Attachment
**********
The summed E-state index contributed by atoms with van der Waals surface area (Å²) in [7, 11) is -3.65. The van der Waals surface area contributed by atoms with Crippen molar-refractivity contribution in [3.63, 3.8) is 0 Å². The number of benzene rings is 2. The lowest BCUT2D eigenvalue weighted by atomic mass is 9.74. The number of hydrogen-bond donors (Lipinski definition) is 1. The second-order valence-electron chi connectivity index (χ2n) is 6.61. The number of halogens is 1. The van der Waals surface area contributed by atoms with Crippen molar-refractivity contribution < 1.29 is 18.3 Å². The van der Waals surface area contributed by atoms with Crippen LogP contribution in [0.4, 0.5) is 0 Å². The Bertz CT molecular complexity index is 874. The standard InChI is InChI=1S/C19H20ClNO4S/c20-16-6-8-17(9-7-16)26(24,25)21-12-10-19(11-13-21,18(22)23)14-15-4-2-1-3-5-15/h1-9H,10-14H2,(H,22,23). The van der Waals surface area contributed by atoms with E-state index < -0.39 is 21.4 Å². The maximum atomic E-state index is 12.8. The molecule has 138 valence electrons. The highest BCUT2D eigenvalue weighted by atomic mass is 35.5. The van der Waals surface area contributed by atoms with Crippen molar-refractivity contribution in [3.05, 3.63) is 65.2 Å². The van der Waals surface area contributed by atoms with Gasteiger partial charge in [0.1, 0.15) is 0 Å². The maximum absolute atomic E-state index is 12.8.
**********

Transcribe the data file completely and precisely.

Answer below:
The summed E-state index contributed by atoms with van der Waals surface area (Å²) in [7, 11) is -3.65. The van der Waals surface area contributed by atoms with Crippen molar-refractivity contribution in [3.63, 3.8) is 0 Å². The number of benzene rings is 2. The lowest BCUT2D eigenvalue weighted by atomic mass is 9.74. The number of hydrogen-bond donors (Lipinski definition) is 1. The second-order valence-electron chi connectivity index (χ2n) is 6.61. The number of halogens is 1. The van der Waals surface area contributed by atoms with Crippen molar-refractivity contribution < 1.29 is 18.3 Å². The van der Waals surface area contributed by atoms with Crippen LogP contribution in [0.4, 0.5) is 0 Å². The Bertz CT molecular complexity index is 874. The standard InChI is InChI=1S/C19H20ClNO4S/c20-16-6-8-17(9-7-16)26(24,25)21-12-10-19(11-13-21,18(22)23)14-15-4-2-1-3-5-15/h1-9H,10-14H2,(H,22,23). The van der Waals surface area contributed by atoms with E-state index < -0.39 is 21.4 Å². The maximum atomic E-state index is 12.8. The molecule has 138 valence electrons. The highest BCUT2D eigenvalue weighted by atomic mass is 35.5. The van der Waals surface area contributed by atoms with Crippen molar-refractivity contribution in [3.05, 3.63) is 65.2 Å². The van der Waals surface area contributed by atoms with Gasteiger partial charge in [0.1, 0.15) is 0 Å². The maximum absolute atomic E-state index is 12.8.